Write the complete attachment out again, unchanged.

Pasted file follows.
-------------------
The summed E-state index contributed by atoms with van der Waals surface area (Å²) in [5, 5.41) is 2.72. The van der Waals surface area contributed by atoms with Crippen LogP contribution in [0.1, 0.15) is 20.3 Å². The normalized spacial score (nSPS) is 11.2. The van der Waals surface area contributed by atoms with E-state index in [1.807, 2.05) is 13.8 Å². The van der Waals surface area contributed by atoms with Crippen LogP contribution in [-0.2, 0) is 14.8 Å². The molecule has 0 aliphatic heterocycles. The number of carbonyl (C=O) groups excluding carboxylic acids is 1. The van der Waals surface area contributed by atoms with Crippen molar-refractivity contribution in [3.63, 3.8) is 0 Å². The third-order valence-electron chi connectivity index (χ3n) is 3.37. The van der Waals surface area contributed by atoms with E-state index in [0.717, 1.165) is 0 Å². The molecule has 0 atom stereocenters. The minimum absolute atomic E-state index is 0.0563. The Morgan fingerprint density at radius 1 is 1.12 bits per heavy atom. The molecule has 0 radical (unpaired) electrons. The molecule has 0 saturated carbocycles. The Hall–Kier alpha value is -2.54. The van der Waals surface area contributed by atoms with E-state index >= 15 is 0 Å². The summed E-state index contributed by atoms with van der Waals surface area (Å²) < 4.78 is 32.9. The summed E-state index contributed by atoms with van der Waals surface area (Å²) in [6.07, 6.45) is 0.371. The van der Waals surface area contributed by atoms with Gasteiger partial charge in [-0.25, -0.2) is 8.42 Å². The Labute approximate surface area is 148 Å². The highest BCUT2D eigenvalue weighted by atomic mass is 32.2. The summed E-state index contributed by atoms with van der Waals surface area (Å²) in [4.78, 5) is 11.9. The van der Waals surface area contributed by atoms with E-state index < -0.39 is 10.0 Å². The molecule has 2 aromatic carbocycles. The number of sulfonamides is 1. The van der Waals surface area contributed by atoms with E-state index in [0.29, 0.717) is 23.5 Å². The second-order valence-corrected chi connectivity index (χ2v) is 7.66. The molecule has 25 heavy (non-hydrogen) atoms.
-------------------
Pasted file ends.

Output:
The summed E-state index contributed by atoms with van der Waals surface area (Å²) in [5, 5.41) is 2.72. The van der Waals surface area contributed by atoms with Crippen LogP contribution in [0.1, 0.15) is 20.3 Å². The normalized spacial score (nSPS) is 11.2. The van der Waals surface area contributed by atoms with E-state index in [1.807, 2.05) is 13.8 Å². The van der Waals surface area contributed by atoms with Crippen LogP contribution in [-0.2, 0) is 14.8 Å². The molecule has 0 aliphatic heterocycles. The number of carbonyl (C=O) groups excluding carboxylic acids is 1. The van der Waals surface area contributed by atoms with Crippen molar-refractivity contribution in [3.63, 3.8) is 0 Å². The third-order valence-electron chi connectivity index (χ3n) is 3.37. The van der Waals surface area contributed by atoms with E-state index in [0.717, 1.165) is 0 Å². The molecule has 0 atom stereocenters. The minimum absolute atomic E-state index is 0.0563. The Morgan fingerprint density at radius 1 is 1.12 bits per heavy atom. The molecule has 0 radical (unpaired) electrons. The molecule has 0 saturated carbocycles. The Hall–Kier alpha value is -2.54. The van der Waals surface area contributed by atoms with E-state index >= 15 is 0 Å². The summed E-state index contributed by atoms with van der Waals surface area (Å²) < 4.78 is 32.9. The summed E-state index contributed by atoms with van der Waals surface area (Å²) in [6.07, 6.45) is 0.371. The van der Waals surface area contributed by atoms with Gasteiger partial charge in [-0.25, -0.2) is 8.42 Å². The Labute approximate surface area is 148 Å². The highest BCUT2D eigenvalue weighted by atomic mass is 32.2. The summed E-state index contributed by atoms with van der Waals surface area (Å²) in [4.78, 5) is 11.9. The van der Waals surface area contributed by atoms with E-state index < -0.39 is 10.0 Å². The molecule has 2 aromatic carbocycles. The number of sulfonamides is 1. The van der Waals surface area contributed by atoms with E-state index in [0.29, 0.717) is 23.5 Å². The second-order valence-corrected chi connectivity index (χ2v) is 7.66. The molecule has 25 heavy (non-hydrogen) atoms.